A photo of the book Brandsplaining is held up against a wall of fake green foliage.

Brandsplaining: Why marketing is still sexist & how to fix it is an important contribution to marketing resources—though it's not only help for marketers. If you’re interested in a crash course in sexism—its history and present—and what to do to help dismantle it, you will benefit from reading this book.

In three parts, authors Jane Cunningham and Philippa Roberts begin by unpacking the history of sexism in marketing—with explanations of its rootedness in society. Drawing on their experiences as marketers and communications consultants, they explore how the birth and evolution of feminist movements impacted the world of marketing and identify the ways things that feel like progress may not be. Finally, they offer tangible steps forward that communicators can use to help shift marketing from half-hearted attempts at being less sexist and instead being truly tuned in to what women want and need.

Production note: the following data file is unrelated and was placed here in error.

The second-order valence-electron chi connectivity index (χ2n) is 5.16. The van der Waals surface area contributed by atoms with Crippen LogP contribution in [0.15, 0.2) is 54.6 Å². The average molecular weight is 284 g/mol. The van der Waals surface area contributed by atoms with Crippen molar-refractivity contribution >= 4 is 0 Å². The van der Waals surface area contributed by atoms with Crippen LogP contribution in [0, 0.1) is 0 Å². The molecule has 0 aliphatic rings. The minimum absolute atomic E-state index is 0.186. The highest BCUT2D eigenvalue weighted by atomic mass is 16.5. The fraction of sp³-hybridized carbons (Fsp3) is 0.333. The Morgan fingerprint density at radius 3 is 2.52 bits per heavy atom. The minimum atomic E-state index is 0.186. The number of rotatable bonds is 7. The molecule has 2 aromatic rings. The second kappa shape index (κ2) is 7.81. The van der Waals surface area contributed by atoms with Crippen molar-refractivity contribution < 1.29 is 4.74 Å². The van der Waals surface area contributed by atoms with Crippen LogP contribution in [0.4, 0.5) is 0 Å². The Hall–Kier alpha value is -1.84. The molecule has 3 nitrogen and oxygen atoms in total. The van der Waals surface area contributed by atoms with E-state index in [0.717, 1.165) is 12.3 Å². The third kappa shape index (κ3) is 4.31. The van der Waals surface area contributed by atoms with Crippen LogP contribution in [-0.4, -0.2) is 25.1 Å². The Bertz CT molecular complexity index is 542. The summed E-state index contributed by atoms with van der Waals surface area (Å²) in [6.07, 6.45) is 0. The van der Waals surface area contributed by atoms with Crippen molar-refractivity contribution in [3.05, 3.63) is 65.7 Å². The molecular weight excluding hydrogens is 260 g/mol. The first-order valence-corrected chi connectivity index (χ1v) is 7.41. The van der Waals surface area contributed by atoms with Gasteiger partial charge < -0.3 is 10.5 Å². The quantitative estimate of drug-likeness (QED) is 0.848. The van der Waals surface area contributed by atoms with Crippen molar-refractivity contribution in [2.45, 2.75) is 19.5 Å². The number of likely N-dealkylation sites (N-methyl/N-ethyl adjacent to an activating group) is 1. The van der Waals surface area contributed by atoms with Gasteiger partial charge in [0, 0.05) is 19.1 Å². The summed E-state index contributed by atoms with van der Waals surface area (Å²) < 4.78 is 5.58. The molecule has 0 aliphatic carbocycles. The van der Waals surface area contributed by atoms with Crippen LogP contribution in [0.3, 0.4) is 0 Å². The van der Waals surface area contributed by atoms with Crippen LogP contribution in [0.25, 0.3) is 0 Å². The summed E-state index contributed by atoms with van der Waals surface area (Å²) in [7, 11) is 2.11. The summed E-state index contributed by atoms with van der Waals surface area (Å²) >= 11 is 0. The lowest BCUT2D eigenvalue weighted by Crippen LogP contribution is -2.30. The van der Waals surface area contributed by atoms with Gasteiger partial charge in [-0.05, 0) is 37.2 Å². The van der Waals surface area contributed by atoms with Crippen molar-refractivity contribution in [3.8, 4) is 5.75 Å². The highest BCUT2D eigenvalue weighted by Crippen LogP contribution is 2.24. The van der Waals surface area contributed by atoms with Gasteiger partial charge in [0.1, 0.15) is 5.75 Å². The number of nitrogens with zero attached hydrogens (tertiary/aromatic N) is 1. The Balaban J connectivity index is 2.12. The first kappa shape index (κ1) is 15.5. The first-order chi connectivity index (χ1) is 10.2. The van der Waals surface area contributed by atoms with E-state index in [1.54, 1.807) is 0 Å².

Filled with empirical evidence from the authors’ research and anecdotes from their work experiences, Brandsplaining paints a clear picture of the significance advertising concepts and language play in the lives of women—and the extremely negative impact it can have when companies fail to listen to women and rely on outdated and lazy sexism tropwa and depictions of womanhood.

Communicators and marketers will find themselves prompted to think about what they can do differently in their work. Folks who are on the receiving end of ads (which also includes communicators and marketers!) will find themselves more aware of what they are listening to/seeing/being sold.

Early on, Cunningham and Roberts state their goal is that brandsplaining “becomes visible and easy to identify, and feels so evidently inappropriate that it can be left in the past where it first began and where it now belongs” (p.6). Through their clear and insightful writing the authors have given communicators the tools to do just that. Bolstered by audiences who will gain a more thorough understanding of the ads they are presented with, together we can all punt sexism to the curb and require that companies engage in respectful advertising that meets the needs women themselves identify, not those caught up in outdated and offensive ideas.